A LIFETIME ban on keeping horses remains in place for a woman sentenced for four offences of animal cruelty.

Toni Veitch, 42, appealed against her ban and sentence at York Crown Court.

Jonathan Boumphrey, for the RSPCA, told Judge Shaun Spencer QC and two magistrates the charity had been forced to put down a 12-year-old bay gelding called Flame, cared for by Veitch in February 2012. The animal was malnourished and part of its body was badly inflamed.

In May 2012, a police officer warned Veitch that an eight-year-old gelding called Fizz had problems with its feet that caused it pain when walking and gave her a week to have it tended to.

When he returned a week later, the horse was still in pain with overgrown hooves and deeply embedded dirt and stones and he called in the RSPCA.

Veitch, of Briggs Lane, Camblesforth, pleaded guilty to four offences on the day of her trial. York magistrates gave her a ten-week prison sentence suspended for 12 months on condition she did 12 months’ supervision, a ten-week nightly curfew and a rehabilitation programme.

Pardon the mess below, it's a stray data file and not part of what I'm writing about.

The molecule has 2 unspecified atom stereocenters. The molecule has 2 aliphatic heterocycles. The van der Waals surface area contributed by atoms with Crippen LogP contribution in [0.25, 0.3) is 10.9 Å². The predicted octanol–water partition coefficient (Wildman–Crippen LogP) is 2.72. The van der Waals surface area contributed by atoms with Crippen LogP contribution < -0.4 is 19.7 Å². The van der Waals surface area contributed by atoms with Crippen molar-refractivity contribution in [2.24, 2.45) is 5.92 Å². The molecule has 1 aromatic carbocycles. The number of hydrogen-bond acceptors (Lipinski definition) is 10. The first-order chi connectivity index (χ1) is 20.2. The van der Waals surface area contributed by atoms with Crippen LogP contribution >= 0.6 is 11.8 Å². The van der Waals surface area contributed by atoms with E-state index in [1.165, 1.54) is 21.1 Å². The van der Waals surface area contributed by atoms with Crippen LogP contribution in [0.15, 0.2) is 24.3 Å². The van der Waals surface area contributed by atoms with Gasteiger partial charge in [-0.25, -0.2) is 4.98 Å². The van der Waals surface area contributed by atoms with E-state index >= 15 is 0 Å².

They also banned her from keeping horses for life with the provision she could apply for the ban to be lifted after 20 years.

Through her barrister Rachael Landin, she told the magistrates court she had worked as a veterinary nurse.

But at her appeal hearing, her barrister said: “She never had any formal qualifications. She has done what she considered appropriate.”

She could care appropriately for horses. But she had had difficulties persuading vets to attend her property because they were concerned that she could not afford to pay them, and at the time of the offences, had been suffering from a family bereavement and other domestic problems, and had had undiagnosed depression.

Her mental health was still not good.

The court received a letter from the probation service saying that Veitch did not need supervision or the rehabilitation course and the bench deleted those requirements. It also reduced the period she had to wait before applying for the ban to be lifted to seven years.

The rest of the sentence remained as the magistrates had ordered.